A covey of quail hops the fence and busies themselves under the shrubs and on the lawn, pecking and scratching for insects. The sleek feathers on their round bodies gleam in the afternoon sun and their top knots bob.
The chuparosa shrub in the corner of the garden is resplendent with red trumpet-shaped flowers that taste like cucumbers. The slender blooms hold nectar that is a magnet for hummingbirds from sunup to sundown. Anna’s hummingbirds and the smaller Costa’s hummingbirds fly into the garden like the shiny points on arrows, and hover at the luscious display to sip the sweet nutrients.
A Costa’s roosts on a low branch of creosote bush nearby and watches for invaders to her closely guarded food source. She tolerates the tiny green verdin that browse the chuparosa for insects and perhap nectar as well. But if another hummer approaches she rushes the intruder and away they chase.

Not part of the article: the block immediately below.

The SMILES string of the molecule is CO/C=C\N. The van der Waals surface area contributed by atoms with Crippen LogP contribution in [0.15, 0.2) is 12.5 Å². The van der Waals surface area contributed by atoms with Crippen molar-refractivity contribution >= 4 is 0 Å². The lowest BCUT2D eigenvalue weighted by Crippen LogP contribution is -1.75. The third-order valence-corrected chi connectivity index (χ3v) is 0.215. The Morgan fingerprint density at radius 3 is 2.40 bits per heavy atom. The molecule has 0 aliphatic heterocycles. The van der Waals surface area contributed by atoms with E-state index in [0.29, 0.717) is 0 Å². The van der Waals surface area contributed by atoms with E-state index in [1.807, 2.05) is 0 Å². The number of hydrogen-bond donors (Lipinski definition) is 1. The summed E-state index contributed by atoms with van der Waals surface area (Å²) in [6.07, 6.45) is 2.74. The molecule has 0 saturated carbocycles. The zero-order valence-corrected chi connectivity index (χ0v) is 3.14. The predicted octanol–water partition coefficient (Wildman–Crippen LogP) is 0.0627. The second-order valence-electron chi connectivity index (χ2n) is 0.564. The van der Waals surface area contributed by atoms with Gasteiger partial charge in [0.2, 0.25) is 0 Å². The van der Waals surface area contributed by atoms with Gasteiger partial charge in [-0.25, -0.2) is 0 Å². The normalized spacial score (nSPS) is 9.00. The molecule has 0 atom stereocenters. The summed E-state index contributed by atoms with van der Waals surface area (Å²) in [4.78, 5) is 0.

Last night I dreamed I was hiking a rocky trail and a large lizard materialized before me, shimmering in hues of green and blue. Our desert lizards may shimmer in certain light, but their colors match their rocky habitat. Lizards and snakes too, will soon venture short distances from their burrows to soak up the early spring warmth.
I walk slowly in the desert, examining the small plants sprouting underfoot. These dabs of green in the landscape’s brown palette won’t wait long to unfurl flowers – colorful tapestries of saffron and blue. The Sonoran spring wildflower show is coming to brighten our landscape soon.
Sitting on a rocky outcrop, I’m looking south across an open expanse of basin and range topography, when five mourning doves come out of nowhere. They careen low overhead on clattering wings. The dog and I both duck and startle in surprise. A moment later the predator appears, a silent Cooper’s hawk soaring on glistening white wings. Ascending on the chilly breeze, he circles once and disappears.